There are many different telemedicine platforms making their way into the U.S. health care system: Telestroke services, remote patient monitoring and the use of text messaging are just a few. Here’s one more that could be joining the forefront: Telepathology.
Researchers at the UCLA Henry Samueli School of Engineering and Applied Science and the David Geffen School of Medicine at UCLA have brought together online gaming and crowdsourcing to create a telemedicine platform that lets online gamers diagnose malaria.
Currently, malaria is diagnosed by a trained pathologist using a microscope, in a process that is very time-consuming. This presents a challenge for countries with a large number of cases of malaria and few resources to properly diagnose them. A false positive diagnosis — which is common with cases reported in sub-Sahara Africa — can lead to treatment that is costly and unnecessary.
UCLA’s researchers are hoping that the special game they created, which can be played on cell phones and computers from anywhere in the world, will help solve this problem. Players are first given a brief online tutorial that explains what malaria-infected red blood cells look like, then they play the game, in which they are given tools to “kill” infected cells and gather healthy ones together. The game includes control images that allow it to dynamically estimate the performance of each player and assign a score.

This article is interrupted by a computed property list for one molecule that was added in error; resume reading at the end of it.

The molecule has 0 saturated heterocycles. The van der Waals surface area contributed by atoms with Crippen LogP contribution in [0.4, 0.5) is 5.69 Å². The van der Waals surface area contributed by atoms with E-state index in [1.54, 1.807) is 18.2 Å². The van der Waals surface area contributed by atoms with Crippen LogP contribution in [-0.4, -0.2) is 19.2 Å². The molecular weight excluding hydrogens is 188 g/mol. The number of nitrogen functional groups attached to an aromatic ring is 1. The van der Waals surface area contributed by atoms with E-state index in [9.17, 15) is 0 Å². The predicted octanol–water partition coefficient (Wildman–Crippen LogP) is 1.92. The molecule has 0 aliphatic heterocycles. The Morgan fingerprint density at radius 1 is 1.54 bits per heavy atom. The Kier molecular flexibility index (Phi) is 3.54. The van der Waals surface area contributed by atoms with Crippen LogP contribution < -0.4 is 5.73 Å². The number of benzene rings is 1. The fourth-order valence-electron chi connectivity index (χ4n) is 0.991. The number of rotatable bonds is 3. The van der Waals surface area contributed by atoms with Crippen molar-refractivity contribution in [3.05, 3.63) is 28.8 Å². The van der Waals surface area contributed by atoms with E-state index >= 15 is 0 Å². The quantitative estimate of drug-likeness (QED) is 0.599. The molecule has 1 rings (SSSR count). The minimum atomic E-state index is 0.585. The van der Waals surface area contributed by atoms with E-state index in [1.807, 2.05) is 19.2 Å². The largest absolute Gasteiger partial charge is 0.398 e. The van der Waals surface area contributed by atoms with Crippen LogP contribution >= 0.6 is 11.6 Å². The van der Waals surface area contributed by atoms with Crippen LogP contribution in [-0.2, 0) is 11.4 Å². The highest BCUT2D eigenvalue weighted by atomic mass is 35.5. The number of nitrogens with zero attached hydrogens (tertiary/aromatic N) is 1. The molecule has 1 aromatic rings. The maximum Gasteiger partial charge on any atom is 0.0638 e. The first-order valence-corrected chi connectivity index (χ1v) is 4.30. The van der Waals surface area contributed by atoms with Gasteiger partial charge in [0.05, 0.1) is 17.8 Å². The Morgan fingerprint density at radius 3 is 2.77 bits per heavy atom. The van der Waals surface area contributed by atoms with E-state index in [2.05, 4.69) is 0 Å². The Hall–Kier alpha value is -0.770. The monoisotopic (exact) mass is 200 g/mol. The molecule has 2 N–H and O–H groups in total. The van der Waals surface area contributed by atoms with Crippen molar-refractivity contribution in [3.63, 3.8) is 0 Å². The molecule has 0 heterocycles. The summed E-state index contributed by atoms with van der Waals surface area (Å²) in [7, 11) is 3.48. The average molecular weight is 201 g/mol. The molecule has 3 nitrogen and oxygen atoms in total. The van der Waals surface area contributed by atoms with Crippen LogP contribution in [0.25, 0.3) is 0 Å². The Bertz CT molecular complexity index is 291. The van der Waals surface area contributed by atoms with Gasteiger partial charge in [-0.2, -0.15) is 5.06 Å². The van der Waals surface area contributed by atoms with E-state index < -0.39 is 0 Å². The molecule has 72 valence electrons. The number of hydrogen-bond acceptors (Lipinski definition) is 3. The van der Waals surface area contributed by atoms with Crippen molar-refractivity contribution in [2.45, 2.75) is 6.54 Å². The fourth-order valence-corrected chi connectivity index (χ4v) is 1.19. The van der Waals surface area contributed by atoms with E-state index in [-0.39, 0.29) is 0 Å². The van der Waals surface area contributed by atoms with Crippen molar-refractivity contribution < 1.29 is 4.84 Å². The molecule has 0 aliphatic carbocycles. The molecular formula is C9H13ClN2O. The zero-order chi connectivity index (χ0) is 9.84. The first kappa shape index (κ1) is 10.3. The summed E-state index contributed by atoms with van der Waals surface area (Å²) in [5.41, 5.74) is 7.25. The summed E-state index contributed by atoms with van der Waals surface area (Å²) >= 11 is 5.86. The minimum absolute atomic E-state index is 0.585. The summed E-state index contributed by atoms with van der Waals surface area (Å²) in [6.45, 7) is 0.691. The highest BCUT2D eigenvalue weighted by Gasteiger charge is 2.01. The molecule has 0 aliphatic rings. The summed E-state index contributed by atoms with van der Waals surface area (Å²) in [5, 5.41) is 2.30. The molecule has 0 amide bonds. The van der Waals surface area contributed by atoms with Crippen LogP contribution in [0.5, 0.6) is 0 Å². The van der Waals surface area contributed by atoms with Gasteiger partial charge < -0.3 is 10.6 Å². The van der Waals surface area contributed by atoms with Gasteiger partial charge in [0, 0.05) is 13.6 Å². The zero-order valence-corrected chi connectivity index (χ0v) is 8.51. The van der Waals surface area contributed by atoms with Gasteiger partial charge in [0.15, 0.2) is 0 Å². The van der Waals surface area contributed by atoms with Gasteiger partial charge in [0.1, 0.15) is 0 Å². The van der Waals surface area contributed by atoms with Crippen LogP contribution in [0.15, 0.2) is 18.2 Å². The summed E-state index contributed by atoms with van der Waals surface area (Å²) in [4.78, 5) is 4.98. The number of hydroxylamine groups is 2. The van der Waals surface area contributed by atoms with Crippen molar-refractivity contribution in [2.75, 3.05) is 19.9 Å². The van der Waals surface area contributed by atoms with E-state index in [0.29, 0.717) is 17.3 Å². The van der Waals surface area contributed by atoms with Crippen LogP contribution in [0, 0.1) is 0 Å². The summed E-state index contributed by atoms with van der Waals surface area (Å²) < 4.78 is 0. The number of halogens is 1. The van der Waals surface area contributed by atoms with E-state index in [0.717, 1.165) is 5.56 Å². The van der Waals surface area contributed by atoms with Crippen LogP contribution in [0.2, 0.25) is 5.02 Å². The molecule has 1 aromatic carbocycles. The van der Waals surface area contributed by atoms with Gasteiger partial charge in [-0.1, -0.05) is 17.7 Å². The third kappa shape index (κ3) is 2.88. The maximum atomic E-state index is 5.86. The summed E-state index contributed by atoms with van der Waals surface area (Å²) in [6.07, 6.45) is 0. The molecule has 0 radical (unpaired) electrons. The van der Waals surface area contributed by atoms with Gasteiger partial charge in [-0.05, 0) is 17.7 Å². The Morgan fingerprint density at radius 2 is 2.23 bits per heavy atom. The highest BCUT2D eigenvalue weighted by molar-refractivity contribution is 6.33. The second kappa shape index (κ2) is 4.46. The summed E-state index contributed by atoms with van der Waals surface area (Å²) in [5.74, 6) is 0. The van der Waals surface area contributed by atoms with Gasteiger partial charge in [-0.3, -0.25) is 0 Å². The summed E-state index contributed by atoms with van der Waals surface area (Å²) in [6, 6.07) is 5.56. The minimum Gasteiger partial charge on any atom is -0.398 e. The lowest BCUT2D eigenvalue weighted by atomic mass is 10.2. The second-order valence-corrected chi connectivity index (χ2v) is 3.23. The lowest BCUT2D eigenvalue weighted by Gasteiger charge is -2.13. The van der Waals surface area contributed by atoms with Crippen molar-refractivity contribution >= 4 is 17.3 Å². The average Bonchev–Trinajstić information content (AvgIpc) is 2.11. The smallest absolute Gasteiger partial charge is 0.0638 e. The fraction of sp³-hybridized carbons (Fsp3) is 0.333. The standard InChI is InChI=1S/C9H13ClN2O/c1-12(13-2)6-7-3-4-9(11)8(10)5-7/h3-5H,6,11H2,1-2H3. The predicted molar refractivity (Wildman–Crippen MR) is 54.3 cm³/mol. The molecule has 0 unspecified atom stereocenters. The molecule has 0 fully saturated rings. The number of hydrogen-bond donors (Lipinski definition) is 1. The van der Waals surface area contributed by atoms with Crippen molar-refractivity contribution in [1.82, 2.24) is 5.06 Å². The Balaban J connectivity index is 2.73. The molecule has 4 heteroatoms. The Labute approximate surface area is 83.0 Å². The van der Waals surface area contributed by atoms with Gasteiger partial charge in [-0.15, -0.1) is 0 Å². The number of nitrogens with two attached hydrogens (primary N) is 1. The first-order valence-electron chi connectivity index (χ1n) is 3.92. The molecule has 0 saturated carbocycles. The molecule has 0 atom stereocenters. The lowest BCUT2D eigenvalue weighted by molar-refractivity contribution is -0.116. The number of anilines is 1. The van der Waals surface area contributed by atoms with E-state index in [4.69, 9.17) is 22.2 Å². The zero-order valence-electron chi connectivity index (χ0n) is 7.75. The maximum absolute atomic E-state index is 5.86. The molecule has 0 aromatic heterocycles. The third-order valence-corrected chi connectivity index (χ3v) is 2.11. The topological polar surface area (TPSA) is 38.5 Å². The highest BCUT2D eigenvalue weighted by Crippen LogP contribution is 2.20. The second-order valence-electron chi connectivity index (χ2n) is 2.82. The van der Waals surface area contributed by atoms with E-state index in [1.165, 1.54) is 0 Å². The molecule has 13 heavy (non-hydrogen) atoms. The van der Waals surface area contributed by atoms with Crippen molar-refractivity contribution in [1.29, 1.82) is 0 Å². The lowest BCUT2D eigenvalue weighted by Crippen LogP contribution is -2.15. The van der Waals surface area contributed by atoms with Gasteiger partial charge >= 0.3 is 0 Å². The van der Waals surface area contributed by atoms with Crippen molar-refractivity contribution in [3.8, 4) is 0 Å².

While a single person playing the game did not produce results comparable to those from a trained medical professional, the researchers found that a small group of players (mostly undergraduate student volunteers) could collectively be pretty accurate — within 1.25 percent of a professional. The researchers believe this collective accuracy could lead to a unique telemedicine platform that could diagnose a much larger volume of malaria cases — at no cost.
“The idea is to use crowds to get collectively better in pathologic analysis of microscopic images, which could be applicable to various telemedicine problems,” said Sam Mavandadi, a postdoctoral scholar in the research group and the study’s first author, in a news release from UCLA.
The team hopes to bring this telemedicine platform into the field through clinical trials, and would like to see it scale up to be used for “other biomedical and environmental applications in which microscopic images need to be examined by experts.”
The meshing of gaming and health care is not new, but the idea of a bunch of gamers collectively diagnosing malaria sure seems unique. The researchers at UCLA predict skepticism from traditional microscopists, pathologists, clinical laboratory personnel and malaria experts — but hope that further clinical studies will prove that the platform works.